In this respect, Wernicke undoubtedly saves the absolute worst until last: in the astonishing populous mêlée that accompanies Ochs’s exit – thirty children, count ‘em, all screaming “Papa!” – the mirrors go walkabout, to reveal, when the mayhem and the crowd clears, that we are now outside, where two large open-top motor cars c.1910 are parked back-to-back with a vista of a leaf-strewn highway beyond and between them. Against that preposterous vision of gridlock in the era of the Model “T” Ford we are given the whole of the closing scene, trio, duet and all. It single-handedly kills the emotion of the sequence stone-dead, and when the Marschallin – who, you may recall, has offered to calm the social-climbing Faninal’s coronary come-over by giving him a lift back into town in her carriage – instead goes off on her own in one direction, Faninal in the other, barking their little dialogue about “how youngsters are”/ “Ja, ja” across some twenty feet of stage space to each other as their respective cars drive off, you glumly realise the sad truth that you – we, the singers, the audience, poor old Strauss and Hofmannsthal - are all at the mercy of an idiot. Unforgivable, as is the treatment of Mahomet, the Marschallin’s little black servant, who instead here is played by an adult male dressed as Pierrot in blackface, floppy shirt, conical hat, pantaloons and all, and who gets to open the whole opera à la Pagliacci by popping out in front of the curtain during the prelude, then drawing it back conspiratorially (he also gets to serve up breakfast, ostentatiously comprising “Ferrero Rocher” in a bowl: I hope someone got product-placement money for this.) Hofmannsthal’s directions are respected at the very end insofar as Mahomet does indeed reappear – mind you, Octavian and Sophie have never left, being busy entwined on the Van Nest Polglase shiny black floor – but instead replaces Sophie’s silver rose with a real one (pure kitsch, this) and then finding, not her handkerchief, but a discarded item of Mariandel’s drag disguise (how did it get “outside”?) and using it to wipe off the blackface whilst pulling the house-curtains shut. Er, why? Telling us what, exactly? Where does any of this additional “invention” get us? As Strauss so presciently observed, well over eighty years ago: “God preserve us from producers with ideas!”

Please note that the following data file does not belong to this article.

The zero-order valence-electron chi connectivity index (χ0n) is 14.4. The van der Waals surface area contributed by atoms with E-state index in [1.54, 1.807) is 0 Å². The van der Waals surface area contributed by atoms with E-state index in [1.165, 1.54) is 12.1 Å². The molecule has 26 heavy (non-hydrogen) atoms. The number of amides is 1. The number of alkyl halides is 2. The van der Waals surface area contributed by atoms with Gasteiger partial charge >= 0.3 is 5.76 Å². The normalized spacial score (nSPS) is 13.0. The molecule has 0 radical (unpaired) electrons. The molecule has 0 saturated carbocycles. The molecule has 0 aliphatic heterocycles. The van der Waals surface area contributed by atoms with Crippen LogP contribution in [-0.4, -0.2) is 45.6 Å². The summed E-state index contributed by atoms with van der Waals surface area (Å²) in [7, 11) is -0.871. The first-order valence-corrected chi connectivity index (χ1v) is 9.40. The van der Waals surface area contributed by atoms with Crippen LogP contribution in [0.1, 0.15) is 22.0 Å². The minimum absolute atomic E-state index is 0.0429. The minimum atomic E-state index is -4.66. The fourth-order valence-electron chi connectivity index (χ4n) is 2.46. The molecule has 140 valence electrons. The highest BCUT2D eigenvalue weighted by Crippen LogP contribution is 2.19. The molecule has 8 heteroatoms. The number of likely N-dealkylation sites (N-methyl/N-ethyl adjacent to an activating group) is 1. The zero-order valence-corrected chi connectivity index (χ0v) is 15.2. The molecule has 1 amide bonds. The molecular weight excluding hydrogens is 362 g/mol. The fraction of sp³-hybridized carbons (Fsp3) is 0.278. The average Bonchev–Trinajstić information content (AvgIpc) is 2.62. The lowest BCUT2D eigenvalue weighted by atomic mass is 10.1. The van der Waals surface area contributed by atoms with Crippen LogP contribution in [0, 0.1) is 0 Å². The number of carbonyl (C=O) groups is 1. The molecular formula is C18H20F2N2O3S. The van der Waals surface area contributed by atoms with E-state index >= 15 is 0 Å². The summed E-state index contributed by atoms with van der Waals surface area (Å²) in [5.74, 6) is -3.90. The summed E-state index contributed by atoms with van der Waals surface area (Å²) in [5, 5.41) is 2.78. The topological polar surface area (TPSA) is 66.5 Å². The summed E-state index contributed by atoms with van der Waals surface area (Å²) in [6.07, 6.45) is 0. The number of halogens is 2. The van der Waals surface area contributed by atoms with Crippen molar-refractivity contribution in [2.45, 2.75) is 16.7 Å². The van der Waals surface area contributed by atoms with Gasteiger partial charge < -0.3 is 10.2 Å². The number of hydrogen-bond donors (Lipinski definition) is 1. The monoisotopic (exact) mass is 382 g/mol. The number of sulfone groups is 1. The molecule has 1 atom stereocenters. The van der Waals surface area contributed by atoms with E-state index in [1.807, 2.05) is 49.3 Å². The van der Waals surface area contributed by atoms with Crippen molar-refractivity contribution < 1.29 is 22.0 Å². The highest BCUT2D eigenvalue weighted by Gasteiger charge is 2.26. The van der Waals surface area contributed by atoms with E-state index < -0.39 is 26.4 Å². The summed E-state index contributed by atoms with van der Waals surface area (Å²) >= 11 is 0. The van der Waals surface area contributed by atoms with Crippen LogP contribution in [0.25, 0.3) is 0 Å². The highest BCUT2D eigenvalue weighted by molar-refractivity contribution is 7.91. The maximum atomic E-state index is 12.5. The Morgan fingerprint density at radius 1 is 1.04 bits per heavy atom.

One other major problem is, I would guess, confined more to the specific practicalities of filming. In the theatre I dare say the almost continuous mirror-play was mildly diverting when not too distracting: but in close-up, on screen, the endless reverse-angle reflections of the backs of people’s heads, furniture, even the audience from time–to-time as the walls motor around, are exceedingly disorientating, amounting to spatial information overload which cannot possibly be “read”. And the usually reliable video-director Brian Large is here very loathe to give us proper, stage-wide “establishing” shots of the whole set-up, and seems to have fallen for the lamentable Met disease of shoving a camera right up a singer’s nose, or, worse, focussing intently on overblown reaction shots – Jane Henschel’s blowsy Annina and Sophie Koch’s furiously mugging Octavian are much the worst culprits – rather than concentrate on the matter in hand of whoever actually happens to be singing. In the Act I levée – admittedly a locus classicus of information overload, even in the best stagings – he scarcely seems to know where to point any of his cameras, and some indeed are caught out napping in the wrong position (exactly the sort of thing I would have thought a commercial release, as opposed to a live relay, would have ironed out, but evidently not). But we do get to see plenty of Jonas Kaufmann’s greasy, preening, spaghetti-guzzling Italian tenor, looking like a modern Mafioso, surrounded by flash-popping press photographers – in the Marschallin’s bedroom ?!?! – and sounding so baritonal that I would almost swear (but won’t, because it isn’t) “Di rigori” had been not so much transposed as dumped down an entire octave. I have never heard Strauss’s cheery piece of Puccini-baiting sound less like mock-Italian and more like Amfortas clutching at his bandages, but there it is.